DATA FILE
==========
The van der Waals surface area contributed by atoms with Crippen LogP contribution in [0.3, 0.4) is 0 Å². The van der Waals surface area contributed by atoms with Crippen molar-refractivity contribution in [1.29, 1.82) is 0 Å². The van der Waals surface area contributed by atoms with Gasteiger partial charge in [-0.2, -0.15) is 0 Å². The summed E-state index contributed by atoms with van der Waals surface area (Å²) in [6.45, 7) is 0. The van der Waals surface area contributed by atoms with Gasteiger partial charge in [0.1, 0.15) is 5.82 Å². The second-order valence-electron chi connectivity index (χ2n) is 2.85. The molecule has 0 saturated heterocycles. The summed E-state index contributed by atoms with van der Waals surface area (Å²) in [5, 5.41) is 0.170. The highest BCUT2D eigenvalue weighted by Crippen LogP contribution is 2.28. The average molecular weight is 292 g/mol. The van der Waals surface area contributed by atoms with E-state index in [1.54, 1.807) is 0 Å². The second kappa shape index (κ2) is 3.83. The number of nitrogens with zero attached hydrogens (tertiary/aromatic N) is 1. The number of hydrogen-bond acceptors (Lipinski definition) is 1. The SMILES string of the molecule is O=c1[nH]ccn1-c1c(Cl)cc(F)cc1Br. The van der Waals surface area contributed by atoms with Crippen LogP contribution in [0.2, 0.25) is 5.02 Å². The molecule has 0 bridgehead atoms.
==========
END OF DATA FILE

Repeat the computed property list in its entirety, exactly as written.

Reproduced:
The van der Waals surface area contributed by atoms with Crippen LogP contribution in [0.3, 0.4) is 0 Å². The van der Waals surface area contributed by atoms with Crippen molar-refractivity contribution in [1.29, 1.82) is 0 Å². The van der Waals surface area contributed by atoms with Gasteiger partial charge in [-0.2, -0.15) is 0 Å². The summed E-state index contributed by atoms with van der Waals surface area (Å²) in [6.45, 7) is 0. The van der Waals surface area contributed by atoms with Gasteiger partial charge in [0.1, 0.15) is 5.82 Å². The second-order valence-electron chi connectivity index (χ2n) is 2.85. The molecule has 0 saturated heterocycles. The summed E-state index contributed by atoms with van der Waals surface area (Å²) in [5, 5.41) is 0.170. The highest BCUT2D eigenvalue weighted by Crippen LogP contribution is 2.28. The average molecular weight is 292 g/mol. The van der Waals surface area contributed by atoms with E-state index in [1.54, 1.807) is 0 Å². The second kappa shape index (κ2) is 3.83. The number of nitrogens with zero attached hydrogens (tertiary/aromatic N) is 1. The number of hydrogen-bond acceptors (Lipinski definition) is 1. The SMILES string of the molecule is O=c1[nH]ccn1-c1c(Cl)cc(F)cc1Br. The van der Waals surface area contributed by atoms with Crippen LogP contribution in [0.2, 0.25) is 5.02 Å². The molecule has 0 bridgehead atoms.